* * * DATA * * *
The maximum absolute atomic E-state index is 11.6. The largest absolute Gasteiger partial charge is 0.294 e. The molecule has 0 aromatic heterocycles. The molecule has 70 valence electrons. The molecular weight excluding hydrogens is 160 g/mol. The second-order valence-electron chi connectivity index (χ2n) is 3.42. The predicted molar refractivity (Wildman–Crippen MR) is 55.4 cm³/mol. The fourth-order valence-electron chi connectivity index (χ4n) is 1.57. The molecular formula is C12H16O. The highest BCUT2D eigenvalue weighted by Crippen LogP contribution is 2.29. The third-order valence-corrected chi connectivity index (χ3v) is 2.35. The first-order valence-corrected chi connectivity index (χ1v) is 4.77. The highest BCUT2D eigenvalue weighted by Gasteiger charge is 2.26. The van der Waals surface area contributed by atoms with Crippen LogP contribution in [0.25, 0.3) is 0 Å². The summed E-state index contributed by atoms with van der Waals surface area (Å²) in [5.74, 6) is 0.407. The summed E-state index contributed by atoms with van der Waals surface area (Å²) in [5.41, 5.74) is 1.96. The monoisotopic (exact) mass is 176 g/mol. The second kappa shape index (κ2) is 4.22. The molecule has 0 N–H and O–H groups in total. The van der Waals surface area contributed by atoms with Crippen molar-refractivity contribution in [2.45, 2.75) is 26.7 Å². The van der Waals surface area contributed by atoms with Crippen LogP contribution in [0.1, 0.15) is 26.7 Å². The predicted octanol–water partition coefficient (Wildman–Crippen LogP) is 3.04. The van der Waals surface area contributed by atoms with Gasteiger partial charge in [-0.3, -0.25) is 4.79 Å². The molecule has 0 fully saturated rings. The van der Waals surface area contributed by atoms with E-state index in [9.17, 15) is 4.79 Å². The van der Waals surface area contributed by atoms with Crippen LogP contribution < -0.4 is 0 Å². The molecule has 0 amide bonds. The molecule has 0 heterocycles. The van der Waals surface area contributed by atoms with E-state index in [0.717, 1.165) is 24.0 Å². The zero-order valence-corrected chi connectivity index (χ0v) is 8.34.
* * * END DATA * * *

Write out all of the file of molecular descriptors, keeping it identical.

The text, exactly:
The maximum absolute atomic E-state index is 11.6. The largest absolute Gasteiger partial charge is 0.294 e. The molecule has 0 aromatic heterocycles. The molecule has 70 valence electrons. The molecular weight excluding hydrogens is 160 g/mol. The second-order valence-electron chi connectivity index (χ2n) is 3.42. The predicted molar refractivity (Wildman–Crippen MR) is 55.4 cm³/mol. The fourth-order valence-electron chi connectivity index (χ4n) is 1.57. The molecular formula is C12H16O. The highest BCUT2D eigenvalue weighted by Crippen LogP contribution is 2.29. The third-order valence-corrected chi connectivity index (χ3v) is 2.35. The first-order valence-corrected chi connectivity index (χ1v) is 4.77. The highest BCUT2D eigenvalue weighted by Gasteiger charge is 2.26. The van der Waals surface area contributed by atoms with Crippen LogP contribution in [0.25, 0.3) is 0 Å². The summed E-state index contributed by atoms with van der Waals surface area (Å²) in [5.74, 6) is 0.407. The summed E-state index contributed by atoms with van der Waals surface area (Å²) in [5.41, 5.74) is 1.96. The monoisotopic (exact) mass is 176 g/mol. The second kappa shape index (κ2) is 4.22. The molecule has 0 N–H and O–H groups in total. The van der Waals surface area contributed by atoms with Crippen molar-refractivity contribution in [2.45, 2.75) is 26.7 Å². The van der Waals surface area contributed by atoms with Crippen LogP contribution in [0.1, 0.15) is 26.7 Å². The predicted octanol–water partition coefficient (Wildman–Crippen LogP) is 3.04. The van der Waals surface area contributed by atoms with Gasteiger partial charge in [-0.3, -0.25) is 4.79 Å². The molecule has 0 fully saturated rings. The van der Waals surface area contributed by atoms with E-state index in [9.17, 15) is 4.79 Å². The van der Waals surface area contributed by atoms with Crippen LogP contribution < -0.4 is 0 Å². The molecule has 0 amide bonds. The molecule has 0 heterocycles. The van der Waals surface area contributed by atoms with E-state index in [0.717, 1.165) is 24.0 Å². The zero-order valence-corrected chi connectivity index (χ0v) is 8.34.